—(1)  When the accused is committed for trial, the examining Magistrate shall send a copy of the record of the committal hearing to the Public Prosecutor and to the accused and, when the Magistrate receives an order from the Public Prosecutor to do so, forward the original record and any document, weapon or other thing which is to be produced in evidence to the Registrar of the Supreme Court.
(2)  Any such thing which from its bulk or otherwise cannot conveniently be forwarded to the Registrar of the Supreme Court may remain in the custody of the police or any other law enforcement agency.
(3)  A list of all exhibits with a note of their distinguishing marks and showing which of those exhibits are forwarded with the record and which remain in the custody of the police or any other law enforcement agency shall be forwarded to the Registrar of the Supreme Court with the record.
(4)  The record shall comprise the following particulars:
(a)
the serial number;
(b)
the date of the commission of the offence;
(c)
the date of the complaint, if any;
(d)
the name and residence of the complainant, if any;
(e)
the name, residence, if known, and nationality of the accused;
(f)
the offence complained of and the offence, if any, proved and the value of the property, if any, in respect of which the offence has been committed;
(g)
the date of the summons or warrant and of the return day of the summons, if any, or on which the accused was first arrested;
(h)
the date on which the accused first appeared or was brought before the Magistrate’s Court;
(i)
the date of the making of each adjournment or postponement, if any, and the date to which the adjournment or postponement was made and the grounds of making the same;
(j)
the date on which the proceedings terminated;
(k)
the order made;
(l)
the written statements referred to in section 179;
(m)
the depositions;
(n)
the statement or evidence of the accused under section 183, if any; and
(o)
the charge.
Custody of accused pending trial
189.
—(1)  The Magistrate’s Court shall, subject to the provisions of this Code regarding the taking of bail, commit the accused by warrant to custody until and during the trial.
(2)  This section shall not apply where the accused is a corporation.
Restrictions on reports of committal hearing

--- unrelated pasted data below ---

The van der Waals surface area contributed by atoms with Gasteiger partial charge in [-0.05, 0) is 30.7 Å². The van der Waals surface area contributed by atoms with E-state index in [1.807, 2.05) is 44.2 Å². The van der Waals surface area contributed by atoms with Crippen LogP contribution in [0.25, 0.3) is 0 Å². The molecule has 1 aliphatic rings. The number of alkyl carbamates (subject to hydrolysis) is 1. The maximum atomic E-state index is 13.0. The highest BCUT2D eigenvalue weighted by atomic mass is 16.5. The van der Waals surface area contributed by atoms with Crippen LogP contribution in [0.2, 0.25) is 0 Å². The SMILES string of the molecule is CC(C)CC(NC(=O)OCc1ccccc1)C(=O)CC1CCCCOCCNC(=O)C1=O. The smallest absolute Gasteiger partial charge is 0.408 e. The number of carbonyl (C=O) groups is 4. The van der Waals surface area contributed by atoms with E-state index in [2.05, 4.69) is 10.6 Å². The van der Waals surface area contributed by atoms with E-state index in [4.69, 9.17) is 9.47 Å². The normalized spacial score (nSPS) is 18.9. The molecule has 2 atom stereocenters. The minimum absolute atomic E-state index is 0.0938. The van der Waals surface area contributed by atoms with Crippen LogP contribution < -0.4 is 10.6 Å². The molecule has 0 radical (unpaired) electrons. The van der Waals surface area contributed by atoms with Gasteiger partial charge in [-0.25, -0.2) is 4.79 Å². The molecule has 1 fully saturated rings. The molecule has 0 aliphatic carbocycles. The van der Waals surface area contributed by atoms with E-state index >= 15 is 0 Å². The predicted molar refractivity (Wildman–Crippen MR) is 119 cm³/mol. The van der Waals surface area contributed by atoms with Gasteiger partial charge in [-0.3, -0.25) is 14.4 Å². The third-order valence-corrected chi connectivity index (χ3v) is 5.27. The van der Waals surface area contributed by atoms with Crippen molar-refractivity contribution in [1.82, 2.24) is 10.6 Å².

190.
—(1)  Except as provided by subsections (2) and (3), it shall not be lawful to publish a report of any committal hearing containing any matter other than that permitted by subsection (4).
(2)  A Magistrate’s Court shall, on an application for the purpose made with reference to any committal hearing by the accused person or one of the accused persons, as the case may be, order that subsection (1) shall not apply to reports of those proceedings.
(3)  It shall not be unlawful under this section to publish a report of any committal hearing containing any matter other than that permitted by subsection (4) —
(a)
where the examining Magistrate determines not to commit the accused person or persons for trial, after he so determines; and
(b)
where an examining Magistrate commits the accused person or any of the accused persons for trial, after the conclusion of his trial or, as the case may be, the trial of the last to be tried.
(4)  The following matters may be contained in a report of a committal hearing published without an order under subsection (2) before the time authorised by subsection (3):
(a)
the identity of the court and the name of the examining Magistrate;
(b)
the names, and occupations of the parties and the ages of the accused person or persons;
(c)
the offence or offences, or a summary of them, with which the accused person or persons is or are charged;
(d)
the names of advocates engaged in the proceedings;
(e)
any decision of the court to commit the accused person or any of the accused persons for trial, and any decision of the court on the disposal of the case of any accused person not committed;
(f)
where the court commits the accused person or any of the accused persons for trial, the charge or charges, or a summary of them, on which he is committed;
(g)
where the committal hearing is adjourned, the date to which it is adjourned;
(h)
any arrangements as to bail on committal or adjournment.
(5)  If a report is published in contravention of this section, the following persons shall be liable on summary conviction to a fine not exceeding $5,000:
(a)
in the case of a publication of a report as part of a newspaper or periodical, any proprietor, editor or publisher of the newspaper or periodical;